NEW YORK -- An engineer who fell asleep at the controls of a speeding train in New York City, causing a derailment that killed four people, will receive a lifetime disability pension from the commuter railroad that employed him, a published report said.
The Journal News reported Friday that William Rockefeller will receive $3,200 a month for life from Metro-North Railroad.
Rockefeller was at the controls of a Metro-North train that derailed in the Bronx in December 2013, killing four passengers and injuring dozens.
Prosecutors said Rockefeller fell asleep at the controls but declined to prosecute him.
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The Journal News said officials cited medical privacy issues in refusing to discuss Rockefeller's disability. In September, Rockefeller's union said he was seeking the disability for a post-traumatic stress disorder brought on by the accident on Dec. 1, 2013.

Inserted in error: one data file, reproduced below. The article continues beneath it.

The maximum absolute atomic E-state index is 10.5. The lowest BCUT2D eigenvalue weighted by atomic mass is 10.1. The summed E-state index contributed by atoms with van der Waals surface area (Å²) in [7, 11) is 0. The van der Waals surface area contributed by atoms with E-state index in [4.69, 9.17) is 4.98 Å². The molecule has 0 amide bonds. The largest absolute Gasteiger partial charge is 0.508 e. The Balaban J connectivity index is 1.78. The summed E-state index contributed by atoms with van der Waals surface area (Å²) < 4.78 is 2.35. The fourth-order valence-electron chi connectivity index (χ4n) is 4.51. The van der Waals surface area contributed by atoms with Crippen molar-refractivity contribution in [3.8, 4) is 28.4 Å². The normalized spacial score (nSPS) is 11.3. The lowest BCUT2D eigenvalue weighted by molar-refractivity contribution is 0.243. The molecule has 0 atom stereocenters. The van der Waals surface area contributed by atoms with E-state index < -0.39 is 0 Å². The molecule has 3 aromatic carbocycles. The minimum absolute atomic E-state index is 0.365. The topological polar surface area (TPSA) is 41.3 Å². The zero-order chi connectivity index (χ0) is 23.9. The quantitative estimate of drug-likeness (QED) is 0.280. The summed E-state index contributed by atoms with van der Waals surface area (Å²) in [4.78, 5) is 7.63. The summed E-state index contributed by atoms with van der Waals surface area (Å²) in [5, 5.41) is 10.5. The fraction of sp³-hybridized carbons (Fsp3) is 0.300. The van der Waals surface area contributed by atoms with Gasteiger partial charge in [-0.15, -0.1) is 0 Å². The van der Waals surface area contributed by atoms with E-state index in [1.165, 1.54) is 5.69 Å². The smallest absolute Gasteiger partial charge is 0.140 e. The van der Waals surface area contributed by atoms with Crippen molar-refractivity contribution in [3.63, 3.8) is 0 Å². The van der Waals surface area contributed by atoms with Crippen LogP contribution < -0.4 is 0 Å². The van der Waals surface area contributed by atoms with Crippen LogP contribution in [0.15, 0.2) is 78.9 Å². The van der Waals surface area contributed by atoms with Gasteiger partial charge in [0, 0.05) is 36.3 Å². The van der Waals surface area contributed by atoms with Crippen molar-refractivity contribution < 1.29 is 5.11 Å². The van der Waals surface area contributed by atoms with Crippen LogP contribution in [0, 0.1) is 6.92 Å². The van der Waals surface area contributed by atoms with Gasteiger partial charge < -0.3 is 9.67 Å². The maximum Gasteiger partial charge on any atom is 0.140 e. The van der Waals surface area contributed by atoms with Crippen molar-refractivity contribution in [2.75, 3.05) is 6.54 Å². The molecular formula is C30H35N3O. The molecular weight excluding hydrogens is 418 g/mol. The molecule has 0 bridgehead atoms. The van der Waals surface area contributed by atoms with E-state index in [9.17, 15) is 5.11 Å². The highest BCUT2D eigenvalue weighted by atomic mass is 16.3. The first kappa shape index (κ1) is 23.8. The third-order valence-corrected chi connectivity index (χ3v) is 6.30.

The Metro-North pension is in addition to Rockefeller's federal railroad retirement pension. The amount of that pension has not been disclosed.
Rockefeller has filed a $10 million federal lawsuit against Metro-North. He claims the commuter railroad was to blame for the accident.
The ruling on Rockefeller's pension came from the Pension Disability Medical Review Board of the Metropolitan Transportation Authority.
"The Pension Disability Medical Review Board reviewed the appeal and determined that Mr. Rockefeller is disabled from performing his function as an engineer and he is eligible now to receive his pension," the MTA said.
Rockefeller's attorney, Ira Maurer, declined to comment on the pension award.
Report: Engineer in fatal Bronx train derailment to get lifetime disability pension
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